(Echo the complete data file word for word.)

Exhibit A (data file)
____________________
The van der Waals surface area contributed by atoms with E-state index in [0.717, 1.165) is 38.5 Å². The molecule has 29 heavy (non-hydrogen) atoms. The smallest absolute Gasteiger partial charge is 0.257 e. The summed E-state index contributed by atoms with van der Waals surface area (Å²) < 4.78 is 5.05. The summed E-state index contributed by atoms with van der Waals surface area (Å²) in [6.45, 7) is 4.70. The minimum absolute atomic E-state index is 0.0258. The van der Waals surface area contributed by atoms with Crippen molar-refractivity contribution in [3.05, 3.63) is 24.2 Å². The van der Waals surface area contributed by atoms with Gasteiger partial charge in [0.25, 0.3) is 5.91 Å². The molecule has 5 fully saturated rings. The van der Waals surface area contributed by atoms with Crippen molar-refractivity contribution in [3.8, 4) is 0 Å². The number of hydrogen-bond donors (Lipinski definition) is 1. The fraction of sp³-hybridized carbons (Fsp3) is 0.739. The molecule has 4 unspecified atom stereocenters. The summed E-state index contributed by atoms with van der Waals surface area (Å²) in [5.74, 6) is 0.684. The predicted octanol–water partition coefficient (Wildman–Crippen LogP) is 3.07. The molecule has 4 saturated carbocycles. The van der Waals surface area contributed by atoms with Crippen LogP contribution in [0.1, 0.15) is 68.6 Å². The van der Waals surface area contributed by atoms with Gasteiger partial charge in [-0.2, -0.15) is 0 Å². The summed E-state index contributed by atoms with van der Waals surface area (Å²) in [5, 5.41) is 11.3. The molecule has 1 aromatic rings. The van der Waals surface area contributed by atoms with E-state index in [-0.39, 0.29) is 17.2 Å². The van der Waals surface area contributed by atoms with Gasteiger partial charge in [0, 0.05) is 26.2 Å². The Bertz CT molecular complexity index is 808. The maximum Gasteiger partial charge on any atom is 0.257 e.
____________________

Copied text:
The van der Waals surface area contributed by atoms with E-state index in [0.717, 1.165) is 38.5 Å². The molecule has 29 heavy (non-hydrogen) atoms. The smallest absolute Gasteiger partial charge is 0.257 e. The summed E-state index contributed by atoms with van der Waals surface area (Å²) < 4.78 is 5.05. The summed E-state index contributed by atoms with van der Waals surface area (Å²) in [6.45, 7) is 4.70. The minimum absolute atomic E-state index is 0.0258. The van der Waals surface area contributed by atoms with Crippen molar-refractivity contribution in [3.05, 3.63) is 24.2 Å². The van der Waals surface area contributed by atoms with Gasteiger partial charge in [0.25, 0.3) is 5.91 Å². The molecule has 5 fully saturated rings. The van der Waals surface area contributed by atoms with Crippen molar-refractivity contribution in [3.8, 4) is 0 Å². The number of hydrogen-bond donors (Lipinski definition) is 1. The fraction of sp³-hybridized carbons (Fsp3) is 0.739. The molecule has 4 unspecified atom stereocenters. The summed E-state index contributed by atoms with van der Waals surface area (Å²) in [5.74, 6) is 0.684. The predicted octanol–water partition coefficient (Wildman–Crippen LogP) is 3.07. The molecule has 4 saturated carbocycles. The van der Waals surface area contributed by atoms with Crippen LogP contribution in [0.1, 0.15) is 68.6 Å². The van der Waals surface area contributed by atoms with Gasteiger partial charge in [-0.2, -0.15) is 0 Å². The summed E-state index contributed by atoms with van der Waals surface area (Å²) in [5, 5.41) is 11.3. The molecule has 1 aromatic rings. The van der Waals surface area contributed by atoms with E-state index in [-0.39, 0.29) is 17.2 Å². The van der Waals surface area contributed by atoms with Gasteiger partial charge in [0, 0.05) is 26.2 Å². The Bertz CT molecular complexity index is 808. The maximum Gasteiger partial charge on any atom is 0.257 e.